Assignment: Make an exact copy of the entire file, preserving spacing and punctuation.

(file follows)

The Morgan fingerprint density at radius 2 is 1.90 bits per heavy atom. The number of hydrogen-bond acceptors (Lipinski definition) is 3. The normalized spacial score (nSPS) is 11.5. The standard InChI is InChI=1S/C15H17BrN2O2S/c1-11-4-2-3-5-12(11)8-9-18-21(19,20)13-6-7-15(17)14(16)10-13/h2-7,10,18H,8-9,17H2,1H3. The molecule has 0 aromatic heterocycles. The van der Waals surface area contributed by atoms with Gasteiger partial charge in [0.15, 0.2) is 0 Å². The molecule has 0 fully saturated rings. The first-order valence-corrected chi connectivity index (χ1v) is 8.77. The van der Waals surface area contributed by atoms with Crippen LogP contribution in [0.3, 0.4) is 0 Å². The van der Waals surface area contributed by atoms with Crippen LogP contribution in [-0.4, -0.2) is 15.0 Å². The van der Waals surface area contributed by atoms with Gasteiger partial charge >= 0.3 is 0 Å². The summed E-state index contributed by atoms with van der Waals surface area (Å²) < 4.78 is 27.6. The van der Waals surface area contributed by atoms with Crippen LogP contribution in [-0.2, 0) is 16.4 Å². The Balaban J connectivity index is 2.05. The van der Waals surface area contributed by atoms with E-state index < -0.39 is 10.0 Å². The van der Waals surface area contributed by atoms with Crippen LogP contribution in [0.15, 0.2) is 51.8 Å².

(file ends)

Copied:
The Morgan fingerprint density at radius 2 is 1.90 bits per heavy atom. The number of hydrogen-bond acceptors (Lipinski definition) is 3. The normalized spacial score (nSPS) is 11.5. The standard InChI is InChI=1S/C15H17BrN2O2S/c1-11-4-2-3-5-12(11)8-9-18-21(19,20)13-6-7-15(17)14(16)10-13/h2-7,10,18H,8-9,17H2,1H3. The molecule has 0 aromatic heterocycles. The van der Waals surface area contributed by atoms with Gasteiger partial charge in [0.15, 0.2) is 0 Å². The molecule has 0 fully saturated rings. The first-order valence-corrected chi connectivity index (χ1v) is 8.77. The van der Waals surface area contributed by atoms with Crippen LogP contribution in [0.3, 0.4) is 0 Å². The van der Waals surface area contributed by atoms with Crippen LogP contribution in [-0.4, -0.2) is 15.0 Å². The van der Waals surface area contributed by atoms with Gasteiger partial charge >= 0.3 is 0 Å². The summed E-state index contributed by atoms with van der Waals surface area (Å²) < 4.78 is 27.6. The van der Waals surface area contributed by atoms with Crippen LogP contribution in [-0.2, 0) is 16.4 Å². The Balaban J connectivity index is 2.05. The van der Waals surface area contributed by atoms with E-state index < -0.39 is 10.0 Å². The van der Waals surface area contributed by atoms with Crippen LogP contribution in [0.15, 0.2) is 51.8 Å².